City of Light
Serpentfall (July 1945)
When word of the serpent reached Buffalo, the mayor immediately put into effect the emergency protocols which his war council had been preparing for the last three years. While nobody could predict what was to come, the city was as prepared for it as was possible. With refugees from the Drowned Coast flooding into the capital, Buffalo mobilized to get aid to those in need.
The Storm (Aug 1945 to May 1946)
When the snow began to fall in August of 1945, it hit Buffalo particularly hard. The Great Lakes were warm and full of serpent poison and the cold air soaked it up and dropped it on Western New York for nine months, during which time the city was inaccessible. Railroads and highways were snow-choked. Lake Erie froze in the first couple months, making the port useless. The halting of shipping worked in Buffalo’s favor, leaving it with grain elevators full of untainted wheat, but led to mass starvation and riots downstate. By the time things started to thaw in May of 1946, the roads were strewn with the frozen corpses of the desperate trying to reach the City of Light.
The Evacuation (May 1946 to December 1946)
Spring and summer brought a mass exodus of people west. Buffalo, being a transportation hub, became the stopping point for anyone in the northeastern United States looking to get to the West Coast. C-46 Commandos were refitted to serve as passenger planes and those with the money or pull could be flown over the Rockies. The rest left by road, rail, or boat. Once the extent to which the earth was poisoned began to be revealed with the year’s stunted and twisted crops, desperation turned to panic. As a new winter approached, things grew bad and the local authorities struggled to protect the populace. Luckily, they had been preparing for years for these sorts of eventualities and they managed to survive them.
Consolidation (December 1946 to March 1947)
Since the lakes never warmed up (Erie barely unfroze), the next winter’s snow wasn’t nearly as bad and this was a town that knew how to deal with snow. That said, it was very functional and, with the panic over, the city began to look forward. Elections were put off for another year until the population stabilized. With so many of the surrounding suburbs depopulated by weather and the exodus, it was decided to consolidate the governments of Erie County and Buffalo. Given the new circumstances, it was also decided that the War Council and Office of Civilian Protection should become permanent institutions. They were absorbed into the already existing city government and their powers and oversight made formal. All of this was helped by the governor moving the state capital to Buffalo in the spring, Albany having been devastated by attacks over the winter. He brought with him what troops he had left, which were absorbed into Buffalo’s brigade.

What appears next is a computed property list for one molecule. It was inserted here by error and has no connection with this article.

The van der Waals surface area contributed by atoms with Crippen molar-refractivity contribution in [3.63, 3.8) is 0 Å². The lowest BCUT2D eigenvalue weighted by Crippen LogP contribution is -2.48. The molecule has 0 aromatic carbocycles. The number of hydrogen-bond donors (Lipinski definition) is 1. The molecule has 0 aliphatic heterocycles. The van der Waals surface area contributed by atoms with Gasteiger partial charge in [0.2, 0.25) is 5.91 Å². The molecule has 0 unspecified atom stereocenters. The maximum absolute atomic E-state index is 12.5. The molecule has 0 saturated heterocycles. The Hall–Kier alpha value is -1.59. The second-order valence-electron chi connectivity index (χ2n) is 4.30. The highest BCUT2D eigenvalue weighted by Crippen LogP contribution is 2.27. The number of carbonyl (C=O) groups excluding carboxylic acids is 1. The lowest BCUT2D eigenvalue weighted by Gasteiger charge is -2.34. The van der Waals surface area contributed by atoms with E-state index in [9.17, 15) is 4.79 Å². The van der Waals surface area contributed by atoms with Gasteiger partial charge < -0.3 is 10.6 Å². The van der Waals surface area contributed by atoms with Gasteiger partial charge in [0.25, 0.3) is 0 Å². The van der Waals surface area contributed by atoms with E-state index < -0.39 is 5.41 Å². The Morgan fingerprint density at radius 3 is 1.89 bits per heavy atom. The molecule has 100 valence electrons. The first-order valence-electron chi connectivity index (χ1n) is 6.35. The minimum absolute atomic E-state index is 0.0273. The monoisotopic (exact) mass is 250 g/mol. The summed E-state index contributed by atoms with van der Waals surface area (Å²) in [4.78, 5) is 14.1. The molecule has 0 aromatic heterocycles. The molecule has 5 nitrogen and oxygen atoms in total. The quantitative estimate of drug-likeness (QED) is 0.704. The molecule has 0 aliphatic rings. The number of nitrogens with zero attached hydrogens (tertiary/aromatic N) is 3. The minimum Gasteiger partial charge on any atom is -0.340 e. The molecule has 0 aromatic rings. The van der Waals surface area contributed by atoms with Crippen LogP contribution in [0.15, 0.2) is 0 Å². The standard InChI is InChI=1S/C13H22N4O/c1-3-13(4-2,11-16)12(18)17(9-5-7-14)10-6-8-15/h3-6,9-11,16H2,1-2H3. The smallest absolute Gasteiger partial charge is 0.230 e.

State Capital (May 1947 to May 1948)
Most of the effort in the following year involved changing the city to match its new realities. Many of the old retired street lines were restored and automobile factories were refitted to produce abandoned electric car designs. Police and deputies greatly expanded their mounted units. The vehicles in use that used gasoline were refitted for ethanol. Most importantly, trade was established with neighbors and the West Coast. Buffalo still had a tremendous industrial capacity and the largest steel factory on the continent. In exchange for these goods, Chicago and Detroit sent iron ore, Pittsburgh sent coal, and California sent untainted food. Most important for that last one was the city’s aeronautic industry. Once Bell had a successful test flight of its first rocket plane in the summer of 1947, jet technology became its main export to the West Coast (which became increasingly desperate to get Buffalo engineers to relocate).
Current Events (May 1948 to present)
Governor Dewey and his staff took a plane to the West Coast in May so that he could pursue his presidential run. This leaves Mayor Kelly as the defacto authority in what’s left of New York, at least until the elections this November. His office now has a great deal more authority than it ever has. Niagara Falls is a persistent problem and fear of losing the hydroelectric plant there is being used against him.